We know vitamins are good for us, but do you know exactly what each one is good for? Sure, we know vitamin C is good for a cold, but do you know why? In this series, we will take a look at each vitamin and delve into what role each one has to play in nutrition.
Vitamin A is a fat-soluble vitamin. There are two forms in which it is found: as provitamin A (retinoids), and as performed vitamin A (carotenoids). Retinoids – which include retinol, retinal, and retinoic acid – are readily used by the body and are found in animal sources. It is retinol, however, that is most used as it can convert into retinal and retinoic acid.
Retinol affects the immune system and vision. When the body uses retinol for vision, it is absorbed and transported to the retina of the eye. From there, it is oxidized into retinal, which helps the eye with night vision. A lack of retinol can result in poor night vision, or night blindness.
Retinoic acid plays an important role in gene expression. According to Nutri-Facts, “retinoic acid can bind to different nuclear receptors to initiate or inhibit gene expression. Through the regulation of the expression of specific genes, retinoic acid plays a major role in cellular differentiation; the specialization of cells for highly specific physiological roles.” It's the conversion of retinol into retinoic acid that is important not only in the differentiation of cells, but in their growth as well.
The other compound of vitamin A, carotenoids, comes from plant food sources. They are the reason our fruits and vegetables come in pigments of bright yellow, orange, and red. There are over 600 carotenoids, but it's the carotenoid beta-carotene that is the most sought after part of vitamin A. Most known for being found in carrots, this special antioxidant plays an important role in immune system, healthy skin, and vision.
The antioxidants in beta-carotene combat free-radicals, preventing damage that could cause disease such as cardiovascular disease. When beta-carotene is ingested into the body, it is converted into retinol. The body will, however, only convert as much beta-carotene as it needs, so it's considered to be a safe source of vitamin.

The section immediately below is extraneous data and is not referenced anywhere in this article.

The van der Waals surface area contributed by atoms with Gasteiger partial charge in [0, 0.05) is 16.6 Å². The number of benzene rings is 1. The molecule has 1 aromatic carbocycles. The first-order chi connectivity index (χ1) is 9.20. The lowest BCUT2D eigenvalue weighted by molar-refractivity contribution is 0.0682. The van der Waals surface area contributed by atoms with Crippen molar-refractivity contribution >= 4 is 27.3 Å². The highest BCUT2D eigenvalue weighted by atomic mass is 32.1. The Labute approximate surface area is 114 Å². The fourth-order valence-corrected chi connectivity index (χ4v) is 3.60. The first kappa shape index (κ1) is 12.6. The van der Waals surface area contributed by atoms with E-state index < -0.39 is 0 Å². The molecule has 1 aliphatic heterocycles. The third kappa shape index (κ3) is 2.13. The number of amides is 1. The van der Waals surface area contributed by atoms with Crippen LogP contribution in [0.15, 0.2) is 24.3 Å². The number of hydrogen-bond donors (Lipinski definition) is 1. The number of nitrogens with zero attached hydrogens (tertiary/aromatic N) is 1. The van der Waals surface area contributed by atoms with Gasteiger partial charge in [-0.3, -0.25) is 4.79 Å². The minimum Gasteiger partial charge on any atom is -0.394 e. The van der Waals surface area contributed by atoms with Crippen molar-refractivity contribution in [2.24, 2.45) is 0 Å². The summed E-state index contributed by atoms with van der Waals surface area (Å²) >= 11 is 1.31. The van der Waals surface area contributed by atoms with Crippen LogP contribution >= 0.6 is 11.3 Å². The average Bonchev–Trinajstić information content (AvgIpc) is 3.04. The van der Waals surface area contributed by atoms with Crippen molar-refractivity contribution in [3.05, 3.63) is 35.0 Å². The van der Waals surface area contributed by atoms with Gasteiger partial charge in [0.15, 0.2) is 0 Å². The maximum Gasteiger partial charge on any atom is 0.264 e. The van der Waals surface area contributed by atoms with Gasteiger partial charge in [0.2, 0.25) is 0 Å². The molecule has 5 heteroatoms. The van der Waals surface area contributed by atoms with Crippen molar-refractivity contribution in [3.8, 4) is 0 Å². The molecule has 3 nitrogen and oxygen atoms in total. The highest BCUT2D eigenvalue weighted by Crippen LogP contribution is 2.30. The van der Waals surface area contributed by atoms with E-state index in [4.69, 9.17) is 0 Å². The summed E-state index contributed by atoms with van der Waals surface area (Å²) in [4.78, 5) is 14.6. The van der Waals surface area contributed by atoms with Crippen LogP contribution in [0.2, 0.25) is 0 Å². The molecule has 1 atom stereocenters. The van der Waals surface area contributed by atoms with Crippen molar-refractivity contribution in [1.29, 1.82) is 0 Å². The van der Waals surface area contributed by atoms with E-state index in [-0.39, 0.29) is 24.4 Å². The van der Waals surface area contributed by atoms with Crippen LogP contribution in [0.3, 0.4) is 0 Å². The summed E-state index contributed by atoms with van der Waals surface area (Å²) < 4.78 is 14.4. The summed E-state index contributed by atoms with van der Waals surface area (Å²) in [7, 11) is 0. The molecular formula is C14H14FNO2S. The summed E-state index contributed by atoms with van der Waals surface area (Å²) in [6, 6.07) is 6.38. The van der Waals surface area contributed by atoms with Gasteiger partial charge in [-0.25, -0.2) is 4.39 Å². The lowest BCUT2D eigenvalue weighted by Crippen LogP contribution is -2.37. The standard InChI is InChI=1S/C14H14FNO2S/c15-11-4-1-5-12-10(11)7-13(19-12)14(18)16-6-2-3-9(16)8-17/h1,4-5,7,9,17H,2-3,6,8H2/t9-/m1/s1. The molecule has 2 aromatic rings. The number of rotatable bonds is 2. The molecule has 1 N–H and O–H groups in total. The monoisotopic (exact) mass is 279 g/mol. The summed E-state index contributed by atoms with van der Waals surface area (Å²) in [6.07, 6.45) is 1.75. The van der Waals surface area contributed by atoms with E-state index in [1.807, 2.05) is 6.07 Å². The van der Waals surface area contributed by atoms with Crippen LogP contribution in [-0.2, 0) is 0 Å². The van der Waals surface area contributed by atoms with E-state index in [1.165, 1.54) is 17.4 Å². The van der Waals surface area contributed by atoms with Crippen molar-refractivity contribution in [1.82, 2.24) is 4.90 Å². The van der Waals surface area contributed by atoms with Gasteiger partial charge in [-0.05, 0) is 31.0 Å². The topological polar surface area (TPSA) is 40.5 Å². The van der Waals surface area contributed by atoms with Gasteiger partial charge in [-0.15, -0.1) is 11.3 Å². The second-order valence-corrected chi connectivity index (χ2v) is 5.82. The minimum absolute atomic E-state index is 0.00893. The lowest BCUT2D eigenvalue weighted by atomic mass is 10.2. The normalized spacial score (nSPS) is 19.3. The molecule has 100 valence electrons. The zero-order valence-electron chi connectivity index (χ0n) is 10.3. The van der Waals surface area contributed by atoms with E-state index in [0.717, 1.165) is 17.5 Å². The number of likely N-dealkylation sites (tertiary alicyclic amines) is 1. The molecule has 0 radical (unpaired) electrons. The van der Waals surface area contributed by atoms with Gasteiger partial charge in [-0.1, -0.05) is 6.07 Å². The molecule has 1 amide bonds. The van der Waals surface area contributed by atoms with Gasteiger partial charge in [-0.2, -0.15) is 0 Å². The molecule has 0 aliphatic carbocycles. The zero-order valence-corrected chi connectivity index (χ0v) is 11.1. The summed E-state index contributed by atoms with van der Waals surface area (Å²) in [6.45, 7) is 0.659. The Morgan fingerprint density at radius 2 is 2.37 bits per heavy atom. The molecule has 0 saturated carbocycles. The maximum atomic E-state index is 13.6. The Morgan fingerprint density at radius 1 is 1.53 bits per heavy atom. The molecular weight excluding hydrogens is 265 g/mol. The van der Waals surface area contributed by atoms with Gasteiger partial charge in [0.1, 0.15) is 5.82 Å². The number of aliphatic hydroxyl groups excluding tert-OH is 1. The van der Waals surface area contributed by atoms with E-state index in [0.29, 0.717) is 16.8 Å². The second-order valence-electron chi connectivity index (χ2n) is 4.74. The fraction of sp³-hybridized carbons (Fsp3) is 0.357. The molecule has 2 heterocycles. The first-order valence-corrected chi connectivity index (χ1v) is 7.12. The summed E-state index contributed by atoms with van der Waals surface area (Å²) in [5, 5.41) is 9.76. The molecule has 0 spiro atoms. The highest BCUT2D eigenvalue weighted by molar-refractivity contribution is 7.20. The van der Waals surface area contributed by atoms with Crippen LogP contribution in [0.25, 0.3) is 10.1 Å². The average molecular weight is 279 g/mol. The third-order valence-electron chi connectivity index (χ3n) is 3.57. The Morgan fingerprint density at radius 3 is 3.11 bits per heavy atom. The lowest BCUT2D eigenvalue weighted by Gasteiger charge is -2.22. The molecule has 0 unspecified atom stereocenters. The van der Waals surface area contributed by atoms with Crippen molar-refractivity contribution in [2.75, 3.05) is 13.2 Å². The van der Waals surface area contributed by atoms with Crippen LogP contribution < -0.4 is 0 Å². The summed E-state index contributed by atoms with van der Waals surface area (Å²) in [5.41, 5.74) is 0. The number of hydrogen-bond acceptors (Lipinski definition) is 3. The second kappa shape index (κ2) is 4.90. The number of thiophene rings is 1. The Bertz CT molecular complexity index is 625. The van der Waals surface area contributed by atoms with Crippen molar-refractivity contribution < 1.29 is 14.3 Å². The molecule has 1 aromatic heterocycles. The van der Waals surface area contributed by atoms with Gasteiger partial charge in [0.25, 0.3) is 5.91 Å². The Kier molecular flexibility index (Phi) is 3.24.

Beyond supporting vision, vitamin A is taken for skin conditions, bone growth, leukemia, cell growth, and maintenance of vital organs such as the heart and lungs. There are studies that have been conducted to determine if vitamin A plays a significant role in various conditions such as HIV, but results are inconclusive.
Studies have, however, shown a possible link to cancer prevention . People who eat more foods with beta-carotene are possibly at a lower risk for various cancers. The reason for this is the antioxidants found in beta-carotene attack the damaging free-radicals that are responsible for cancerous cell growth. It has not been proven, however, that it will prevent cancer.
The recommended dose of vitamin A is 700 mcg in an adult female and 900 mcg in an adult male. In order to obtain vitamin A, supplements and food rich in vitamin A should be consumed. Sweet potatoes, black-eyed peas, carrots, pumpkins, spinach, fortified cereal, and beef liver all contain high amounts of vitamin A.
Vitamin A deficiencies are rare, but they do occur. A common symptom in deficiency is xerophthalmia, which is the inability to see in low light conditions. High intakes can have adverse reactions as well. According to the National Institutes of Health, symptoms include “dizziness, nausea, headaches, coma, and even death. High intakes of preformed vitamin A in pregnant women can also cause birth defects in their babies.” When pregnant, talk to your doctor about how much vitamin A you should be taking.
On the other hand, too much vitamin A can have adverse effects. In fact, it can be toxic as it can lead to liver failure. Other symptoms of too much vitamin A include dry skin, headache, fatigue, nausea, diarrhea, and hair loss. If you are experiencing these symptoms and you feel it may be from too much vitamin A, then consult your physician.
As always, it's best to consume nutrients through food. Supplements should be used as a second source if consuming adequate levels through food, or other health related issues, prevents one from achieving the daily requirements.
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